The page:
US Coins

Columnist's suggestion to collect what you like resonates

One of my favorite Coin World columns is “The Joys of Collecting” by Q. David Bowers. He seems to catch the heart and soul of the average collector and provides an insight into the hobby that arises from his passion for numismatics.

His column is never self-serving or commercially motivated. Even if his topic doesn’t deal with my collecting specialty, it usually contains a pearl of wisdom that I can apply.

I just read his column in the Dec. 10 issue, and was amazed at how closely his collecting methodology resembled how my approach to collecting has evolved over the decades. His “I like it” philosophy of collecting describes my current collecting mentality.

When I was an 11-year-old working for the Boy Scout Coin Collecting Merit Badge, my father started me collecting with those blue Whitman folders for cents, 5-cent coins and dimes. In adult life, I entered the wonderful world of collecting large cents before making the lateral move to collecting Colonials. My first exposure to colonials was with the William Walker consignment to the Bowers and Merena Mann and Smedley auction of 1988.

My beginning approach to collecting colonials was to obtain as many different die varieties of New Jersey copper coinage as I could. This is a pursuit that is impossible to complete (even for Bill Gates) because, of the 145 known varieties, many are unique or nearly so.

As I approached, and eventually reached, 90 different varieties, I started developing an interest in collecting “Red Book” Colonial type coins — those pieces listed in A Guide Book of United States Coins.

This is where the “I like it” approach to collecting came into play for me. The main reason for adding something to my collection is what I call the “coolness factor.” It can be a very pretty coin, struck on an unusual planchet, or have an interesting pedigree or an interesting story. The front section of the Red Book contains so many fun and historic coins to collect and study.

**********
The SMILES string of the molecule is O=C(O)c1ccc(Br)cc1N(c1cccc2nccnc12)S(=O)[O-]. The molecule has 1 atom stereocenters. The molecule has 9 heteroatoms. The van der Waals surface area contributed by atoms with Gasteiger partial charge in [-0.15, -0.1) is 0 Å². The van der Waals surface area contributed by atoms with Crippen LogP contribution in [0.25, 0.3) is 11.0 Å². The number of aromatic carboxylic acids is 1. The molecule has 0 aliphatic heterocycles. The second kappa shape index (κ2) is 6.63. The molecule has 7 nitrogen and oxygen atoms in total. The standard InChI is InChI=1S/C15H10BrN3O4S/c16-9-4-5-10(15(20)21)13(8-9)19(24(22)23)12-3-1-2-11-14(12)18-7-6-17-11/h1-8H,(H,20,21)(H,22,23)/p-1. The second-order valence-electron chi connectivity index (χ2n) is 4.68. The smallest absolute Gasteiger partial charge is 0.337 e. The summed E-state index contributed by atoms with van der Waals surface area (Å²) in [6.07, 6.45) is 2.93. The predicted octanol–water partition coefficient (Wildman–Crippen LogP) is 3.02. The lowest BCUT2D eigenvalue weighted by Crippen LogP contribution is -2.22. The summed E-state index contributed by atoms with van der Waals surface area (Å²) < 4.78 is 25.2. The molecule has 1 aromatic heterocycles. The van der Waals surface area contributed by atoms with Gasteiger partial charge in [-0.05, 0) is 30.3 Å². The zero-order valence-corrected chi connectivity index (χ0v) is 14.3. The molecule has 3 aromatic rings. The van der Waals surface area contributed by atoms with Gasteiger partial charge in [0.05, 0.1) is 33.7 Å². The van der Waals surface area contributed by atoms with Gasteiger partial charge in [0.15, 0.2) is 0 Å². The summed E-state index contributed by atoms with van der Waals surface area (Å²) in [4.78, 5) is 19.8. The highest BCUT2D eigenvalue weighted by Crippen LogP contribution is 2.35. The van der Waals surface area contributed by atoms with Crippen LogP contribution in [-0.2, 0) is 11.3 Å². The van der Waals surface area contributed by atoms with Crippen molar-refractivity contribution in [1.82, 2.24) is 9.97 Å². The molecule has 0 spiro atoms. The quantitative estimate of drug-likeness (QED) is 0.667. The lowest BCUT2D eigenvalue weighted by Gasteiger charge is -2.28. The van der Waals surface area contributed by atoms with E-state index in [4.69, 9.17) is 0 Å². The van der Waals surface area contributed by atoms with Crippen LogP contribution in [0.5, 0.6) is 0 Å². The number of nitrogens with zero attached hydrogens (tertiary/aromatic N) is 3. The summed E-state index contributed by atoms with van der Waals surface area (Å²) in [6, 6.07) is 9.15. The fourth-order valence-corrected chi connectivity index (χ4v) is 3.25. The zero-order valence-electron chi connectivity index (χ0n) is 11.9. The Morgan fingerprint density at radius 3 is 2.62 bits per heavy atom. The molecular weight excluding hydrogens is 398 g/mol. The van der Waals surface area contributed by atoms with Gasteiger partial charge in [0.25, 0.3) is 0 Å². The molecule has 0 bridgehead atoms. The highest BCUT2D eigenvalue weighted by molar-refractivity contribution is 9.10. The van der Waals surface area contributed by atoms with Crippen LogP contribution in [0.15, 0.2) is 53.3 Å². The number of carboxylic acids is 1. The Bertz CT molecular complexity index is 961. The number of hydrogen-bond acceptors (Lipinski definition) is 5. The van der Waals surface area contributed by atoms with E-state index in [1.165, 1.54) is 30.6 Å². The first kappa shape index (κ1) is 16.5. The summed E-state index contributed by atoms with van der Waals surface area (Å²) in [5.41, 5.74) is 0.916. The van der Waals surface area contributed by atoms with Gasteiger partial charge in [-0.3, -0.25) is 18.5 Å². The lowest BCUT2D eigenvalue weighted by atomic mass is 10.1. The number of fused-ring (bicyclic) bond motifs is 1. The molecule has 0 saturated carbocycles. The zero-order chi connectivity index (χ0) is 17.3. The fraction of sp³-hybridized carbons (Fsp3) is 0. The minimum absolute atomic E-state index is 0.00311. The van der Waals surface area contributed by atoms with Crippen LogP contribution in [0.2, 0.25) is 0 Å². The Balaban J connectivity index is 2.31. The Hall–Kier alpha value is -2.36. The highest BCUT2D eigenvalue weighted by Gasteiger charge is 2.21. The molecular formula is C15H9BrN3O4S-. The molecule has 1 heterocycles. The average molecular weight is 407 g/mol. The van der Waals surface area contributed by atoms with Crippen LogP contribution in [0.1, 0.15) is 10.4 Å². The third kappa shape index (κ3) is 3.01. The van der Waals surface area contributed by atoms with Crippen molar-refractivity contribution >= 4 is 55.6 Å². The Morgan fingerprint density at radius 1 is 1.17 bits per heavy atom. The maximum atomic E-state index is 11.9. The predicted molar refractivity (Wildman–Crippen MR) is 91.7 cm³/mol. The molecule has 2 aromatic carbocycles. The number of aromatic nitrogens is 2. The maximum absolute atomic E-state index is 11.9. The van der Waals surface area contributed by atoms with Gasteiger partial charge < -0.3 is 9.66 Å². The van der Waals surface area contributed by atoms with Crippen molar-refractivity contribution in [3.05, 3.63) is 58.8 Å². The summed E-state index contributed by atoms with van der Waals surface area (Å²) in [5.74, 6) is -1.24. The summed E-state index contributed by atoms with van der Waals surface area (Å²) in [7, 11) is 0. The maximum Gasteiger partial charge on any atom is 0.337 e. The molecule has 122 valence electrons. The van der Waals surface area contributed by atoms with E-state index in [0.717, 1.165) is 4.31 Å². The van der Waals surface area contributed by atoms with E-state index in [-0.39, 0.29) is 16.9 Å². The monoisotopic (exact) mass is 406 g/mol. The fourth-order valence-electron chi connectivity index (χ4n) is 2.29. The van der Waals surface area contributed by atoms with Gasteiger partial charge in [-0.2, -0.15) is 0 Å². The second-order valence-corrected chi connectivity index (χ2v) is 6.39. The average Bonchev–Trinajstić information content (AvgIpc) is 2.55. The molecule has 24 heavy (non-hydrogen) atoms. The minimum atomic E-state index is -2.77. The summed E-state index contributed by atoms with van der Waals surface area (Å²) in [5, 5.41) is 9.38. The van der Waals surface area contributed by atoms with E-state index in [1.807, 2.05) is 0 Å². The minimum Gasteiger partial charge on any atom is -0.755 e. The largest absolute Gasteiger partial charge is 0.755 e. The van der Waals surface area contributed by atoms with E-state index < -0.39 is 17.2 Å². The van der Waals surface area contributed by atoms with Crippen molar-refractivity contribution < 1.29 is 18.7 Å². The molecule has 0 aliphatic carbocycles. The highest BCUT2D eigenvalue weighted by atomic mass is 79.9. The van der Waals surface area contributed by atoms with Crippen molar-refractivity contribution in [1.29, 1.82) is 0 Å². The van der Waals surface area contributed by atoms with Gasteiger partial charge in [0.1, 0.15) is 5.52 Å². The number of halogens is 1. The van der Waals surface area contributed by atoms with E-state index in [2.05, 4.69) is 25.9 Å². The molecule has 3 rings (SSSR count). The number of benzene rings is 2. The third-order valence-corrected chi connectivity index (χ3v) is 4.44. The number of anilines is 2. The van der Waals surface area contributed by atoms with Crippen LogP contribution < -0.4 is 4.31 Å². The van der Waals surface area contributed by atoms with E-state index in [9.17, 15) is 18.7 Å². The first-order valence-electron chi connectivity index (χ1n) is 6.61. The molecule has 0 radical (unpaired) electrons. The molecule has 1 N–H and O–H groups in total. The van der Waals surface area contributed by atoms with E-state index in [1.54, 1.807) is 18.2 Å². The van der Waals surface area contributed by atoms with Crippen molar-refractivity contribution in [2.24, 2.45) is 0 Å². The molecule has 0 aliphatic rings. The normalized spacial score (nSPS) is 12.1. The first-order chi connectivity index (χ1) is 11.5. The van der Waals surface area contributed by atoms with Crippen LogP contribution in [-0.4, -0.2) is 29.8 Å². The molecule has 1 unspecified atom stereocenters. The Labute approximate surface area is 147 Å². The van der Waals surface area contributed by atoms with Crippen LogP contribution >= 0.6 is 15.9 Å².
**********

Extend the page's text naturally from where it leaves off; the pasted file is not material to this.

But there is more to Colonial numismatics that what is in the Red Book! The innumerable foreign coins that circulated in the Colonies are very collectible, along with the trade and barter items used in the very early days of America. Because of the coolness factor, I’ve added wampum, lead musket balls, trade beads, a beaver pelt and other early items of numismatic importance.

Whether you fill those holes in an album, use the “I like it” approach, or form a collection based on the coolness factor, the important thing is to have fun. This is a hobby and should have a positive effect on the quality of your life.

Thanksgiving was just a few days ago as I write this, and I shared with hobby friends, on two Colonial chat groups, a little history about the evolution of the holiday. I ended that post with a thought I’d like to share with Coin World readers:

If we are reading this publication, we have much to be thankful for. Our needs in life are met to an extent where we have enough excess to enjoy this wonderful hobby. Numismatics, and the friendships resulting from it, has added so much to the quality of my life; I hope it has done the same for you.

Ray Williams is an electronic technician from Trenton, N.J., and past president of the Colonial Coin Collectors Club —

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